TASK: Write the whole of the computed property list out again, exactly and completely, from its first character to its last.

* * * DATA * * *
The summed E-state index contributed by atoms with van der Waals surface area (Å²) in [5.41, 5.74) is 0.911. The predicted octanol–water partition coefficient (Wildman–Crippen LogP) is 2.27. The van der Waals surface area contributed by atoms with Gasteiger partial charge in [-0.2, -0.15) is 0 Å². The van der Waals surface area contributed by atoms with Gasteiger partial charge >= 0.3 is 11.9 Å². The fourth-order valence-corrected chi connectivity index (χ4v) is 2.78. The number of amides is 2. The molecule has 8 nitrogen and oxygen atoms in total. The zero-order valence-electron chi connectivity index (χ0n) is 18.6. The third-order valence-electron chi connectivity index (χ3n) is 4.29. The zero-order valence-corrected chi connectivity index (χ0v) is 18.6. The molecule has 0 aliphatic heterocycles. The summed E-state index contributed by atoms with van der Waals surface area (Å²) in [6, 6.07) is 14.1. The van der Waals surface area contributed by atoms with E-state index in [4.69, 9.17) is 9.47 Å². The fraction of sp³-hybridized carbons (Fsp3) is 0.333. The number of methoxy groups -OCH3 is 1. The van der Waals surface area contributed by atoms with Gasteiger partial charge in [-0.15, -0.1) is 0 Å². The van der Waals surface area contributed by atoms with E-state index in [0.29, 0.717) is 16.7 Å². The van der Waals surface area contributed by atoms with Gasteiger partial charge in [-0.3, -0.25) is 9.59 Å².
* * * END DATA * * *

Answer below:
The summed E-state index contributed by atoms with van der Waals surface area (Å²) in [5.41, 5.74) is 0.911. The predicted octanol–water partition coefficient (Wildman–Crippen LogP) is 2.27. The van der Waals surface area contributed by atoms with Gasteiger partial charge in [-0.2, -0.15) is 0 Å². The van der Waals surface area contributed by atoms with Gasteiger partial charge >= 0.3 is 11.9 Å². The fourth-order valence-corrected chi connectivity index (χ4v) is 2.78. The number of amides is 2. The molecule has 8 nitrogen and oxygen atoms in total. The zero-order valence-electron chi connectivity index (χ0n) is 18.6. The third-order valence-electron chi connectivity index (χ3n) is 4.29. The zero-order valence-corrected chi connectivity index (χ0v) is 18.6. The molecule has 0 aliphatic heterocycles. The summed E-state index contributed by atoms with van der Waals surface area (Å²) in [6, 6.07) is 14.1. The van der Waals surface area contributed by atoms with E-state index in [4.69, 9.17) is 9.47 Å². The fraction of sp³-hybridized carbons (Fsp3) is 0.333. The number of methoxy groups -OCH3 is 1. The van der Waals surface area contributed by atoms with Gasteiger partial charge in [-0.15, -0.1) is 0 Å². The van der Waals surface area contributed by atoms with E-state index in [0.29, 0.717) is 16.7 Å². The van der Waals surface area contributed by atoms with Gasteiger partial charge in [-0.3, -0.25) is 9.59 Å².